Tax plans would make it more difficult for North Carolina to catch up and meet needs of K-12 system

This is the fourth post of a week-long blog series that seeks to uncover just how far behind North Carolina’s current services levels are compared to pre-recession levels as well as how far behind the state would fall if the House and Senate tax plans were implemented. Previous posts are available here, here, and here.

North Carolina’s revenues are slowly recovering but still deeply damaged by the recession. Regaining the ground that we have lost will be more difficult in the coming years because state lawmakers are pursing deep and lopsided tax cuts that will put at risk the critical public services that help build the engines of long-term economic growth.

There is much ground to be regained in North Carolina’s public education system, which prepares our children for the jobs of the future and participation in civic engagement.

North Carolina is investing less in public education than when the recession began. Total state funding declined by 10 percent since the 2008 fiscal year while enrollment increased by 2 percent—a modest but steady rate. This means that there are $883.1 million fewer dollars (adjusted for inflation) in state funds available today for education compared to 2008 despite having 31,000 more students to educate. This translates into a 12 percent drop in per-pupil state funding, as illustrated in the chart below.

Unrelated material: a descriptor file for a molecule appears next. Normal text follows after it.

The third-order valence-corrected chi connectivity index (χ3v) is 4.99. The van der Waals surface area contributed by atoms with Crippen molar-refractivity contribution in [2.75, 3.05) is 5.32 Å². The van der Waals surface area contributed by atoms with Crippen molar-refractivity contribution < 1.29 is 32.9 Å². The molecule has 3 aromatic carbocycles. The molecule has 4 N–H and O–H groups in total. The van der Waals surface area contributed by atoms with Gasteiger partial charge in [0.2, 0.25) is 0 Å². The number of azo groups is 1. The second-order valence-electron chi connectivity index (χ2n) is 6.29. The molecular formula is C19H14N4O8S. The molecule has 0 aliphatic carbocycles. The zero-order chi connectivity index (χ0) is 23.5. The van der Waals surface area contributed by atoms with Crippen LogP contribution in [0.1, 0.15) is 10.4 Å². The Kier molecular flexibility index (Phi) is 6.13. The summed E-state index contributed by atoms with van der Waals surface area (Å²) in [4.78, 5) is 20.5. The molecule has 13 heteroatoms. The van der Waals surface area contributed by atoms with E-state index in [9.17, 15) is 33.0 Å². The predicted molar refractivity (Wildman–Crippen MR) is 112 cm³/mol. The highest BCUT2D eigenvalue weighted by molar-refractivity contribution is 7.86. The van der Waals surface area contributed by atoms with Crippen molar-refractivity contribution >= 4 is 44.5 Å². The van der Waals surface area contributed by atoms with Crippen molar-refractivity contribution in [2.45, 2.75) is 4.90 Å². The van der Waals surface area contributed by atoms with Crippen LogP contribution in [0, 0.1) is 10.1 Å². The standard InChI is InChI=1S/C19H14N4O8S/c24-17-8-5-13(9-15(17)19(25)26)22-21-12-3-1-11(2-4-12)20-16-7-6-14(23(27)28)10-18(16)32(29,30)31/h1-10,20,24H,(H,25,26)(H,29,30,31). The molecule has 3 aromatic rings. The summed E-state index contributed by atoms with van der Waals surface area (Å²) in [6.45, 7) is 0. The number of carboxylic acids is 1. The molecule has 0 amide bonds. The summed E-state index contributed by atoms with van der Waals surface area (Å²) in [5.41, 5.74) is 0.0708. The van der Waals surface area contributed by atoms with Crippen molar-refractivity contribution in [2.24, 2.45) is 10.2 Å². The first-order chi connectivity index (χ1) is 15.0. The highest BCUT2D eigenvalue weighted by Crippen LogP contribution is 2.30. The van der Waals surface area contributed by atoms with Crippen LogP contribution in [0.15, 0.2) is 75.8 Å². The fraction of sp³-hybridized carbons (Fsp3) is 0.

Falling Behind_Per-Pupil State Spending_08to13_June2713

It is no surprise that teachers, administrators, and students have increasingly been challenged to do more with less. Funding cuts have been made in areas such as textbooks, transportation, classroom and instructional material, and professional development. And, school systems have been allowed to increase classroom sizes above mandated maximum limits. Indeed, cuts in education have had a considerable impact in the classroom.

Rather than enacting lopsided tax cuts that will primarily benefit the wealthy and profitable corporations, state lawmakers should set their sights on broadly shared public investments, including living wages for teachers and teacher’s assistants across the state. North Carolina currently ranks 46th in the nation for average teacher salary, which is nearly $10,000 below the national average. Even worse, the average teacher salary is declining faster in North Carolina than any other state in the nation.

The K-12 system is expected to grow by an additional 17,000 students in the next school year alone, according to the Department of Public Instruction. Yet, after the implementation of a tax plan that makes deep cuts to revenues, it will be even less likely that the state will be able to keep up, let alone catch up, with the needs of a growing student population and the workers who devote their careers to the teaching profession.

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